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import matplotlib.pyplot as plt
from mpl_toolkits.mplot3d import Axes3D

Setting the aspect ratio works for 2d plots:

ax = plt.axes()

But does not for 3d:

ax = plt.axes(projection='3d')

Is there a different syntax for the 3d case, or it's not implemented?

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up vote 3 down vote accepted

My understanding is basically that this isn't implemented yet. I'm also hoping that it is implemented soon. See This link for a possible solution (I haven't tested it myself).

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Wow, great find, that thread. Thanks! – crippledlambda Nov 15 '11 at 19:52

If you know the bounds, eg. +-3 centered around (0,0,0), you can add invisible points like this:

import numpy as np
import pylab as pl
from mpl_toolkits.mplot3d import Axes3D
fig = pl.figure()
ax = fig.gca(projection='3d')
MAX = 3
for direction in (-1, 1):
    for point in np.diag(direction * MAX * np.array([1,1,1])):
        ax.plot([point[0]], [point[1]], [point[2]], 'w')
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In essence, manually create a cube... not a bad way to go... – crippledlambda Mar 7 '12 at 15:09
This is a good hack until matplotlib supports the aspect lock. Worked for me. – BlessedKey Jun 30 '12 at 9:59
Good idea - worked for me. Just my opinion, but this doesn't seem to be an aspect ratio problem, this is a bounding box issue. Is there some way to simply set the extent? – astromax Apr 23 '13 at 17:24

I didn't try all of these answers, but this kludge did it for me:

def axisEqual3D(ax):
    extents = np.array([getattr(ax, 'get_{}lim'.format(dim))() for dim in 'xyz'])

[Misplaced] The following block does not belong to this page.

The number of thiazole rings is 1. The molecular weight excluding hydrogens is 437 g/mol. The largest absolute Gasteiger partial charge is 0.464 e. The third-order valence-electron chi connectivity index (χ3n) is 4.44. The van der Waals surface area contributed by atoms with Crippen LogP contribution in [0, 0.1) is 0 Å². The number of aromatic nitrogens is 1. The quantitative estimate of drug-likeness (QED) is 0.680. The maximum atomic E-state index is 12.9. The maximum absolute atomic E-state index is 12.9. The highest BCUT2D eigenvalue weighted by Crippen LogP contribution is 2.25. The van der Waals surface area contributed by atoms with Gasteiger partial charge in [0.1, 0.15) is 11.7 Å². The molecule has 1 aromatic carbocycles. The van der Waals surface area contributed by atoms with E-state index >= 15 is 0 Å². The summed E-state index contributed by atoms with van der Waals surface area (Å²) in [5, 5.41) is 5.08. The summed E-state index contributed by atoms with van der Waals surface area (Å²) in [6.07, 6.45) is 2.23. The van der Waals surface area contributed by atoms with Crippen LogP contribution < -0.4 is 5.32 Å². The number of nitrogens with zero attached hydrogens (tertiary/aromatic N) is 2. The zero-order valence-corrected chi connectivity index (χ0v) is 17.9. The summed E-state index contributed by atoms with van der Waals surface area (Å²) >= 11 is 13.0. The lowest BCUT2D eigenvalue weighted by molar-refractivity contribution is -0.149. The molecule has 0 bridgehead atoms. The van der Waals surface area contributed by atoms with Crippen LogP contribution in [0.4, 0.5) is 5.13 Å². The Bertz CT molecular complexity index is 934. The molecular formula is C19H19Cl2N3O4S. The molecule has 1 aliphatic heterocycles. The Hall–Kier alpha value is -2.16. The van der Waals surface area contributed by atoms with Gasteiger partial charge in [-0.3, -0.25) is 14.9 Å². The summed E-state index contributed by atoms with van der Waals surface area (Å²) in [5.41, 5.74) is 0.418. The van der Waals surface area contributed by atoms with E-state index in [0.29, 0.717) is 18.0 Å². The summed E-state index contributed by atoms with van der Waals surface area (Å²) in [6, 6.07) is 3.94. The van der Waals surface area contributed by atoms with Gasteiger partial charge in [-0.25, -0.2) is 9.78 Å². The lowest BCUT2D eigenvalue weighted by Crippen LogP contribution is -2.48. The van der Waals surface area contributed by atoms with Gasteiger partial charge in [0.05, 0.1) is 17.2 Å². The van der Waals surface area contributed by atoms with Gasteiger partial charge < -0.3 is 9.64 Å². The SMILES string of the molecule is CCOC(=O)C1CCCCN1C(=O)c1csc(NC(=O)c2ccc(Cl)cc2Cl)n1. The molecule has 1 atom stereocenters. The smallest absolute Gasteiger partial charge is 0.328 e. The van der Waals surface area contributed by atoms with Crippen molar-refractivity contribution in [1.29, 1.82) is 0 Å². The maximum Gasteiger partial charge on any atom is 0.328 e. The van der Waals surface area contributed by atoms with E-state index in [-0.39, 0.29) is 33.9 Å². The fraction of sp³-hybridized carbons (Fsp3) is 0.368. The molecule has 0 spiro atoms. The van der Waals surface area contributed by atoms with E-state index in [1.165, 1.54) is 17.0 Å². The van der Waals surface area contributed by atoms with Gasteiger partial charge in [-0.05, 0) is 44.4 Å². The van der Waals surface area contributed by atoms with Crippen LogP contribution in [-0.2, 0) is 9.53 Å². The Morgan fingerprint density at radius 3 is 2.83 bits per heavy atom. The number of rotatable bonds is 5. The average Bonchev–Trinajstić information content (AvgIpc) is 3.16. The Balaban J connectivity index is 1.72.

sz = extents[:,1] - extents[:,0]
    centers = np.mean(extents, axis=1)
    maxsize = max(abs(sz))
    r = maxsize/2
    for ctr, dim in zip(centers, 'xyz'):
        getattr(ax, 'set_{}lim'.format(dim))(ctr - r, ctr + r)
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I think this is the most elegant solution of the various proposed on SO. – Kel Solaar May 9 '15 at 12:08
easier to ax.auto_scale_xyz(*np.column_stack((centers - r, centers + r))) – panda-34 Apr 18 at 3:53

Looks like this feature has since been added so thought I'd add an answer for people who come by this thread in the future like I did:

fig = plt.figure(figsize=plt.figaspect(0.5)*1.5) #Adjusts the aspect ratio and enlarges the figure (text does not enlarge)
ax = fig.gca(projection='3d')

figaspect(0.5) makes the figure twice as wide as it is tall. Then the *1.5 increases the size of the figure. The labels etc won't increase so this is a way to make the graph look less cluttered by the labels.

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Which version do you use? I'm using 1.3.1 where it does not work. – sebix Sep 24 '14 at 13:17
@sebix, I'm afraid I don't remember and no longer have access to that project. But it would have been the latest python 2.7.x compatible version as of when I answered this – Dan Sep 25 '14 at 14:10

If you know the bounds you can also set the aspect ratio this way:

ax.auto_scale_xyz([minbound, maxbound], [minbound, maxbound], [minbound, maxbound])
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Or, doing it automatically: scaling = np.array([getattr(ax, 'get_{}lim'.format(dim))() for dim in 'xyz']); ax.auto_scale_xyz(*[[np.min(scaling), np.max(scaling)]]*3) – sebix Sep 24 '14 at 13:33
Nicely done, sebix and Crazymoomin. – Ryan Budney Feb 3 at 7:01

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